Thursday, January 22, 2009

How is a Sears home like a mound of broccoli?

I have an aversion to doing real-world research for fiction. I do it, but I drag my feel about it like a little kid staring down a mound of broccoli at dinner. In any other medium, I'm fine. Looking up real estate comparisons to flesh out my daydreams? Fun times on the internet. Twenty-five page paper on zombies, with at least that many works cited? I am all over that shit. Doing research on witchcraft for a novel in the works? No no no NO NO WHY DO I HAVE TO EAT IT MOM IT'S GROSS! The poor book I've borrowed from the library sits at the foot of my bed for three months and then gets returned unopened, while the novel project gets shelved for another year.

I always forget how much I enjoy actually doing the research. Starting is the daunting part - once I'm in, it's all a playground. I've developed a couple of tricks to get myself started.

First, there's the obvious: just do it already! Setting goals and incentives works (when I finish reading up on snowfall levels in the Pacific Northwest, I can have a cookie!). But only sometimes. I'm far more stubborn than I give myself credit for, and I'm likely to get distracted by webcomics and eat the cookie before my goal-setting mind catches on.

My second option, and the one that I unfortunately took at the beginning of my first fantasy series, is a clever line of thought that goes like this: "Oh, what the hell! I'll just make up my own world instead!" Making up your own world instead of doing research is like building your own house instead of buying the bungalow down the block that needs new paint. Not only does it take an epic amount of planning, but you need to research the basic building materials anyway: culture, language, environment, and all of that other fun stuff you were hoping to avoid. I didn't realize how backwards this idea was until I'd been writing the story for five years and found myself hunkered down with a linguistics textbook, plotting out building blocks for a plot-relevant language that my cast might occasionally run into. The next time I write fantasy set in an urban environment, I'm placing it in St. Paul, where at least the languages are ready made.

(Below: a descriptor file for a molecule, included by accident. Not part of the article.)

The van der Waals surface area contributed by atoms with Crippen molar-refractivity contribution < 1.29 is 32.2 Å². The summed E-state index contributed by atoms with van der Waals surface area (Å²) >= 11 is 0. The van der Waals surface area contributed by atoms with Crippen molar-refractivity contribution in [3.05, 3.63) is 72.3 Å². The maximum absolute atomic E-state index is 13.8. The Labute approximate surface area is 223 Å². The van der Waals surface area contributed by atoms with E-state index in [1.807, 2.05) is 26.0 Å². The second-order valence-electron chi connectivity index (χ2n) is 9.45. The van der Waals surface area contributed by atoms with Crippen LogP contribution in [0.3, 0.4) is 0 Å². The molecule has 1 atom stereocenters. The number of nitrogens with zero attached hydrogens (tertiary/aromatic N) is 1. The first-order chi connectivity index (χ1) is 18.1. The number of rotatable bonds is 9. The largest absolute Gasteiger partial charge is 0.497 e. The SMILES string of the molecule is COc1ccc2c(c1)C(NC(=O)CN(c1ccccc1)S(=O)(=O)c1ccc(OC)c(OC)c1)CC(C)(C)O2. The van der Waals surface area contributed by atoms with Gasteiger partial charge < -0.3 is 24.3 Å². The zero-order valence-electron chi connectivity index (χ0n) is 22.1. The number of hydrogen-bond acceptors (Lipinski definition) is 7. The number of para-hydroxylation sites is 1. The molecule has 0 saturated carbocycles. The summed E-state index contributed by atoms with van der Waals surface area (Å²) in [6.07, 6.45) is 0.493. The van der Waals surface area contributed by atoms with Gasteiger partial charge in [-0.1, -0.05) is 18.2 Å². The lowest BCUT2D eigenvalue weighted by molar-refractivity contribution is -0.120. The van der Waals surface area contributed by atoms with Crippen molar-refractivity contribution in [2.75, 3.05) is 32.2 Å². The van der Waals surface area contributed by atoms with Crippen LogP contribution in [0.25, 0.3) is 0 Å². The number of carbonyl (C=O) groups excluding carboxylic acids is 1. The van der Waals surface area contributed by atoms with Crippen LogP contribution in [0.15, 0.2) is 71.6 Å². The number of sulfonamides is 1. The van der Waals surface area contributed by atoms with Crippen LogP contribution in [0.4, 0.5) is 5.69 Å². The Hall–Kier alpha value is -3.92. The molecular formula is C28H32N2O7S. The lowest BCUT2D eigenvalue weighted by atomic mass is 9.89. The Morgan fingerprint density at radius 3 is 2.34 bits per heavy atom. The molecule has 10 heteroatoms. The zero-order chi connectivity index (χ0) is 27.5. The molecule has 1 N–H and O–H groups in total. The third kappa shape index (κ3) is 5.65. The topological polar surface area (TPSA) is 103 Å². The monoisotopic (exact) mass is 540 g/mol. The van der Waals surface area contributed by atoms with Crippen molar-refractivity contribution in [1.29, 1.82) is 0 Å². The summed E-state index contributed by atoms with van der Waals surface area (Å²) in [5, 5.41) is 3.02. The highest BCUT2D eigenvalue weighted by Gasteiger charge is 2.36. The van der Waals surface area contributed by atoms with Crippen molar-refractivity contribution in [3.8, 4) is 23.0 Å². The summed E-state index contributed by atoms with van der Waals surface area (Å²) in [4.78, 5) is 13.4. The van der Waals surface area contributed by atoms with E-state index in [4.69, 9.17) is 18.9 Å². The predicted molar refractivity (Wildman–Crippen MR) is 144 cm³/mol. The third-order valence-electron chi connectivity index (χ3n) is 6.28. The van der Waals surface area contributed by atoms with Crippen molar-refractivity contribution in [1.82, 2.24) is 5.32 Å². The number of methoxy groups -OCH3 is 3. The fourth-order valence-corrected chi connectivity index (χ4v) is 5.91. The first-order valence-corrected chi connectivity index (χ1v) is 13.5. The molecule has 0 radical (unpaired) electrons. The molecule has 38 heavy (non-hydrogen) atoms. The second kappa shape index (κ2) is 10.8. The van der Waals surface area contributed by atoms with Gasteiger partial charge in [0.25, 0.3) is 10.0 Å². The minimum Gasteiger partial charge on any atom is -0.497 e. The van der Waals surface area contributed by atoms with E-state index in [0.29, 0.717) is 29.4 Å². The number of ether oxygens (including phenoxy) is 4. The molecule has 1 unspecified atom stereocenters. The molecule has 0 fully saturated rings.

The third and best option I've found for getting myself to do research is letting stories stray into subjects where my interest is piqued. I'm interested in a wide breadth of topics, so this method never gets old. Nuclear bombs, small town gossip, psych ward policies, and zombies aplenty have wandered into my writing due to curiosity. Sometimes a topic wanders in and becomes a tangent, but that's what revisions are for. More often than not, I've been able to make space for the random interests.

Today, I wandered into researching Sears homes from the early 20th century. The idea that people once ordered their houses out of catalogs has fascinated me since I was a kid, and today when I decided to work a Sears house into the short story I'm writing, I found an archive of the catalog home ads, including floor plans. Not only do I now have a floor plan for the house in my story, I got about two hours' entertainment out of looking for it. (And a strong desire to own a Maytown home, though they haven't made kits for it since the 1910's.)

Gee, this broccoli isn't so bad once I'm actually chewing it. Why was I complaining so loudly again?

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